Click-through rates on Facebook are going down even as the cost of advertising on the dominant social network continues to rise. Average CPM rates for non-premium display ads on Facebook in the first quarter are up 41% from a year ago, and up 15% from the fourth quarter of 2011. At the same time, click-through rates dropped 8% from the prior quarter.
The new findings from social media marketing firm TBG Digital are based on an analysis of 268 billion Marketplace ad impressions served on Facebook across five major markets: the U.S., U.K., France, Germany and Canada. (The firm did not disclose the actual value of ad rates.) Cost-per-click rates on Facebook rose even faster than CPMs, increasing 25% over the last quarter.
Underscoring that point, WPP CEO Martin Sorrell recently projected that client spending on Facebook advertising would double to about $400 million this year.
A separate forecast by Brian Wieser of Pivotal Research Group released last week takes a more measured view, estimating that Facebook’s ad revenue will increase about 30% overall in 2012 from $3.1 billion last year.
Still, how does TBG explain ad rates continuing to climb on Facebook while click rates slip? According to Simon Mansell, TBG Digital CEO, a likely factor driving down click-throughs was to increase the number of ads that could appear on most pages from six to seven.
The expansion of ad inventory has predictably pushed down click-through rates, since users generally do not click on more than one ad per page. “The supply has increased, and all things being equal, rates should have gone down. But due to significant demand, across the board, rates are still rising,” said Mansell.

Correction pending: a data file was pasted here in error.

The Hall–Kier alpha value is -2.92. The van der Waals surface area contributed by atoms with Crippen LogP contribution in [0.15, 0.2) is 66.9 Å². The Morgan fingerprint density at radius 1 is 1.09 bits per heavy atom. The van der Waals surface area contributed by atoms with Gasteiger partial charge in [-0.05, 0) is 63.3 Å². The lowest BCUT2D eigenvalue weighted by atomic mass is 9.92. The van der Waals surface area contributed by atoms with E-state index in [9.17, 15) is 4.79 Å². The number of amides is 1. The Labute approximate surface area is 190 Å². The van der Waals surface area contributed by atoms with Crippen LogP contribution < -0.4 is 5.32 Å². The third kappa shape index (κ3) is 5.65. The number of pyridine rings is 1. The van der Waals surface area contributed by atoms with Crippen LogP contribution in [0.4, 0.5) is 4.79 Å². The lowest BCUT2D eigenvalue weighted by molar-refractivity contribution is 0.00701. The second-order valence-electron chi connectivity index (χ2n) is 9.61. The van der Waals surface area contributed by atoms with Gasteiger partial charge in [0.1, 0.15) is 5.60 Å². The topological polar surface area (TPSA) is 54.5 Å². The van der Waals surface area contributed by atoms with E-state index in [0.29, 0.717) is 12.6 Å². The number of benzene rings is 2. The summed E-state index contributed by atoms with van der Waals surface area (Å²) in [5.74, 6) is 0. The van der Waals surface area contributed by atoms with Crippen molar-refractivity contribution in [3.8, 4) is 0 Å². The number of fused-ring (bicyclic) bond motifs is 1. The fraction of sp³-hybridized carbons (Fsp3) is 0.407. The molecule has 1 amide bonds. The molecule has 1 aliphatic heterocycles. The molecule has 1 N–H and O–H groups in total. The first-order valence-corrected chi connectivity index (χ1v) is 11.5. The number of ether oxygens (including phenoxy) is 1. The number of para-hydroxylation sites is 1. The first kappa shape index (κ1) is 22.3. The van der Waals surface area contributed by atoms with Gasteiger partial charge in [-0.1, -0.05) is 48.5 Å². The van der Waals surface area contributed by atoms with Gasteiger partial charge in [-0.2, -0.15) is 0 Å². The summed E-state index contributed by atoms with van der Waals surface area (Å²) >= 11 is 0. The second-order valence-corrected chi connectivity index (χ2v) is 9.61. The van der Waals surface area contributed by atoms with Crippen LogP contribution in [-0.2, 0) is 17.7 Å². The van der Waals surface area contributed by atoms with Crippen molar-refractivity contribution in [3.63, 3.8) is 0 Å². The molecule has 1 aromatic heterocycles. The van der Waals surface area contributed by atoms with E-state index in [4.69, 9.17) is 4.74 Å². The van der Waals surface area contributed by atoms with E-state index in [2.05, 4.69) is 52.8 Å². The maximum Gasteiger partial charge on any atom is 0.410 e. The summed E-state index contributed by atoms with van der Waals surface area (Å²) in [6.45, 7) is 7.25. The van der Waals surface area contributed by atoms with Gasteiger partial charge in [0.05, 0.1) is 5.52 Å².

One ad category for which clicks have not been falling is news. Mansell said new social news readers promoted by publishers including The Washington Post, Yahoo News and The Guardian on Facebook have pushed up click rates for news-related ads by nearly 200% during the quarter. News moved up to the fifth place among the 15 ad categories ranked by TBG Digital according to click-through rate.
Leading the way were entertainment, beauty and fitness, home and garden and health. At the bottom was finance, which had a click rate three times lower than entertainment. “This could be due to the finance sector sending 91% of its traffic out of the Facebook environment to sign up for their services, compared to the average of 38%,” stated the report.
The retail sector accounted for the largest chunk of impressions in the first quarter -- at 23%, up 10 percentage points from the prior quarter. While a softening of retail advertising might be expected in the post-holiday period, the study suggested that retailers are starting to use Facebook more as a promotional tool for new products and seasonal offerings.
Rounding out the top five ad categories on Facebook by impression were food and drink (19%), finance (14%), entertainment (11%) games (11%) and all others (22%).
When it comes to Facebook brand pages, the TBG data showed the cost to attract fans is also on the rise as a result of increasing ad rates. The average cost per fan was up 43% in Q1 from the fourth quarter, with the increase steepest in the U.K. -- at 77% -- followed by the U.S., at 37%.
“The early adopters last year were buying fans, and now the mass market has hopped the chasm, and the masses of brands are buying 'likes’ and trying to build their audiences within Facebook, so that demand is pushing up pricing,” said Mansell.